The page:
Cats being generally aloof and marching to the beat of their own drum, it was a surprise to absolutely no one that I found no references to them mourning people (if anyone knows of any stories, feel free to post in the comments section). However I will include the story of the south London Cemetery Cat (reported in the Mudgee Guardian and North-Western Representative, 12 January 1933) because everyone likes a good Cemetery Cat, don’t they? The enormous feline lived in the churchyard of Eltham Church and, black with white paws, he looked suspiciously like the cat belonging to a man buried in the same churchyard some time before (yup, the cat attended the funeral service in case you were wondering).
Despite being re-homed, Cemetery Cat returned repeatedly to the churchyard and began attending the funerals of complete strangers, watching over the coffins as they were lowered into the earth, escorting the mourners back to the cemetery gates and then disappearing into the undergrowth. One mourner visiting her family grave in the same churchyard ensured that a regular supply of meat and fish were left for Cemetery Cat.
(For the record, I’m not suggesting Cemetery Cat was mourning the dead and suspect he remained purely because the cemetery was his personal amusement park complete with the feline version of Deliveroo. I just liked the story)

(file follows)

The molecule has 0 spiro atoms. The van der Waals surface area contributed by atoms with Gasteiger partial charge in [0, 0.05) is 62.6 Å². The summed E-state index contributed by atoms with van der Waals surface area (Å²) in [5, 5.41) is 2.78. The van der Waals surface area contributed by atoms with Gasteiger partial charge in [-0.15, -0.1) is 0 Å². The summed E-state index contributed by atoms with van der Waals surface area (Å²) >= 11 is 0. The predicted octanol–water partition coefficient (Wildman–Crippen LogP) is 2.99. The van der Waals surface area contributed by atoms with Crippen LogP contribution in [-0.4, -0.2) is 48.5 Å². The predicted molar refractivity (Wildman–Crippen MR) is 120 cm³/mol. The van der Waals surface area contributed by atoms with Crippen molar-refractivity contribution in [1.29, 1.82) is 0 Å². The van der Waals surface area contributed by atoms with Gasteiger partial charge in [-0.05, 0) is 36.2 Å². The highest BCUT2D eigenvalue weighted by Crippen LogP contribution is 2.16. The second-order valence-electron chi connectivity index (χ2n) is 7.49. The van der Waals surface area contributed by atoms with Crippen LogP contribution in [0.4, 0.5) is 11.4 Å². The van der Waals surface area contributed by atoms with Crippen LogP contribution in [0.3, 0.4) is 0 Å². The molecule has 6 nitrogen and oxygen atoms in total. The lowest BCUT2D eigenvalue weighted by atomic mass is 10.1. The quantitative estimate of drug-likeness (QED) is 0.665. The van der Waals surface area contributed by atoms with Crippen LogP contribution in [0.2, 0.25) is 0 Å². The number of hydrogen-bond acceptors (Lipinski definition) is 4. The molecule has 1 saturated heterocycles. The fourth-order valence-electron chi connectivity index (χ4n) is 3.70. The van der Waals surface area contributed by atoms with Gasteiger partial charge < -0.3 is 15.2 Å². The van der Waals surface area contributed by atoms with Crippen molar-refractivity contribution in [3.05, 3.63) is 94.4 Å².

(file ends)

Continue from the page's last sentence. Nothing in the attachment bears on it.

In January 2017, 34-year old Wagner Figueiredo de Lima died following a motorcycle accident. Wagner was a semi-professional cowboy in his native Brazil and had an incredibly close bond with his faithful horse, Sereno, winning numerous shows together. By all accounts, Wagner and Sereno were best friends, with Wagner even sacrificing personal items so that he could afford Sereno’s food. When Wagner’s brother, Wando, brought Sereno to the funeral the horse became visibly distressed, whinnying, shaking his head and swishing his tail as the eulogy was read. He then walked up to the hearse and placed his head on his old friend’s coffin, as if the full emotional comprehension that Wagner had passed had hit home. Wando said, “It was if the horse knew what was happening and wanted to say goodbye.” Various postings of the video has been viewed millions of times on Youtube.
While I keep an open mind about animals mourning us, part of me believes that they do. The case I found the most compelling of all these examples is Sereno the horse who, by gently laying his head upon Wagner’s coffin, appears to genuinely feel the loss.
All comments welcome, I’d love to hear your thoughts.